DEATH OF HORSE­SHOES

Activated - - NEWS - By Curtis Peter van Gorder

1. See http://www.bbc.com/news/tech­nol­ogy-28677674.

2. See http://www.iata.org/press­room/pr/Pages/2013-12-30-01.aspx.

3. Luke 1:79

4. http://elixir­mime.com/

5. See Isa­iah 9:6.

6. See John 14:27.

I vividly re­call the men in our neigh­bor­hood gath­er­ing ev­ery evening af­ter work in a va­cant lot next to my house for a game of horse­shoes. The pace of life was more re­laxed when I was a child. Work was from nine to five, and then it was time to knock off and play horse­shoes.

You may not know the game of horse­shoes. A U-shaped metal horse­shoe is thrown to­ward a metal stake placed in a saw­dust or dirt square about 13 yards (12 m) away. The player to land his horse­shoes clos­est to the stake is the win­ner. When a horse­shoe en­cir­cles the stake, it is called a “ringer.”

It was a per­fect time to chat about the day. The men would re­late their lat­est tri­umphs or woes, or talk about cur­rent events. It all went over my head, of course, but I could see they en­joyed it.

All of that dis­ap­peared with the ad­vent of TV. As each fam­ily bought a TV set, peo­ple spent less and less time play­ing horse­shoes. In­stead they spent their evenings in front of the new marvel with its flick­er­ing black-and-white images. And that was just the start.

Ac­cord­ing to re­cent re­search, Bri­tons spend more than 50% of their wak­ing day us­ing tech­nol­ogy de­vices, in­clud­ing watch­ing TV, surf­ing the In­ter­net, and com­mu­ni­cat­ing via so­cial me­dia. The daily av­er­age of 8 hours and 41 min­utes is more than an av­er­age night’s sleep!

1 The first com­mer­cial flights were only one hun­dred years ago. Now more than 8 mil­lion peo­ple fly each day on av­er­age. It is ques­tion­able whether this

2 speed has made us hap­pier. Nor do I think the ad­vance in tech­nol­ogy has brought us peace of mind.

We race from birth to death with hardly time to stop and smell the roses. Do more, do it bet­ter, do it yes­ter­day, get rich quick—or in debt quick. Fast food, fast com­put­ers, fast money, fast cars in fast lanes, fast talk in sound bites. “Live fast” seems to be our slo­gan.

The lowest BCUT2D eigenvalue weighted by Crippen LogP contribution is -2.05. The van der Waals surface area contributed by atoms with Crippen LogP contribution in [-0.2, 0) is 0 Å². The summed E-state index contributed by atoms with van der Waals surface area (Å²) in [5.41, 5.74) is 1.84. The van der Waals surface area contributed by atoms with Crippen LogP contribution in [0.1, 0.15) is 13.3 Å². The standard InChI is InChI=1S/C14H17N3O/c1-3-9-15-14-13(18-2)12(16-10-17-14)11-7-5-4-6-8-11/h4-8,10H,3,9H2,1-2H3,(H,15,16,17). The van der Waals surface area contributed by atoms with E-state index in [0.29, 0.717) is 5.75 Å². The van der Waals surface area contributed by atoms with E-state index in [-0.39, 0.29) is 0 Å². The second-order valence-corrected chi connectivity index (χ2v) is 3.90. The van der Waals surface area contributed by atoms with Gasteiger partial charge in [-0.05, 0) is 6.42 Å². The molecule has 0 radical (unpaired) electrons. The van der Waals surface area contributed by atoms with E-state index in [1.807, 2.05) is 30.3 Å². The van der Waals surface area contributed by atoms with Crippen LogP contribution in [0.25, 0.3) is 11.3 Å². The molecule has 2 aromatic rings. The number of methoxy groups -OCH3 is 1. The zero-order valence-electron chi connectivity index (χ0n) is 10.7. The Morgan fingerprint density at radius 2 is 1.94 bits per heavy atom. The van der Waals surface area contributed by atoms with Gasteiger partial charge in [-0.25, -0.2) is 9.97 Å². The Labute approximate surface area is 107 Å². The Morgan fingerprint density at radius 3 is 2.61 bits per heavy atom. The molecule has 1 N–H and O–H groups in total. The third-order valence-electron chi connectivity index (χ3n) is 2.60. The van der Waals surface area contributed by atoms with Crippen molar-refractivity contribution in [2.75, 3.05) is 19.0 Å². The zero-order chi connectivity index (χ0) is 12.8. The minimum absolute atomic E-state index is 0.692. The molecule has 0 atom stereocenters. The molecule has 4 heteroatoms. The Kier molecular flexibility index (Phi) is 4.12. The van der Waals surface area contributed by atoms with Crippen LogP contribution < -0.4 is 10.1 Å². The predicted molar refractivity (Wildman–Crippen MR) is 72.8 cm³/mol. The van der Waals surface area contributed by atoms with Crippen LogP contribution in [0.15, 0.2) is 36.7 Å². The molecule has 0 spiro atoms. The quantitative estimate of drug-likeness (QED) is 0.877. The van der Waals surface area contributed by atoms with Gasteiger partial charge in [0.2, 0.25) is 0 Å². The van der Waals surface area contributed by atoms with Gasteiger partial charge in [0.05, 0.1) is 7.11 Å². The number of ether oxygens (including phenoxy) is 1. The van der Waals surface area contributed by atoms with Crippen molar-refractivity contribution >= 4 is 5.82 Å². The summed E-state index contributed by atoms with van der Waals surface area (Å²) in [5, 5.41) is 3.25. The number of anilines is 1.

Some­times we pile so much stress on our­selves in this speedy life­style that we find it hard to cope. Some­times we get un­der stress and don’t even know it. On a re­cent trip to the den­tist, I found that I had de­vel­oped cracks in some of my teeth. My den­tist ex­plained that stress had ap­par­ently caused me to bite and grind my teeth in my sleep.

Ma­jor stud­ies have been done on the sub­ject of stress al­le­vi­a­tion, as in­ef­fi­ciency, lost pro­duc­tion, and ab­sen­teeism—all of which have been linked to stress in the work­place—sap the econ­omy of bil­lions each year. So what’s the cure? We can’t turn back the clock, nor do we nec­es­sar­ily want to. The world to­day is dif­fer­ent from the one I grew up in, and we need to adapt our strate­gies. Thank­fully, some of the prac­ti­cal so­lu­tions th­ese stud­ies have come up with seem easy enough to do:

• Take up gar­den­ing.

• De-clut­ter your home or your work en­vi­ron­ment.

• Give more love and af­fec­tion, and al­low your­self to re­ceive them in re­turn.

• Get a mas­sage.

• Work on de­vel­op­ing lov­ing re­la­tion­ships.

• Make healthy changes in your diet and life­style, such as drink­ing less al­co­hol, cut­ting down on caf­feine, or stop­ping smok­ing.

• Ex­er­cise, in na­ture if pos­si­ble.

• Give three sin­cere com­pli­ments at work each day.

• Get a good rest.

• Have a good laugh.

• Lis­ten to soft mu­sic.

• Take a mini-va­ca­tion.

• Get a pet.

All of th­ese prac­ti­cal sug­ges­tions are help­ful, but find­ing that peace that passes all un­der­stand­ing takes more. It takes lis­ten­ing for a mo­ment to God’s still small voice in our hearts that re­as­sures us that He still loves us in spite of our short­com­ings.

Take a mo­ment to­day to be re­freshed in prayer so that you may find rest for your soul. The prob­lems you face will come into per­spec­tive as you ex­pe­ri­ence the awe­some love of God. A prophecy about Je­sus given shortly be­fore His birth said that He would “guide our feet into the way of peace.” May you

3 fol­low the way He shows you.

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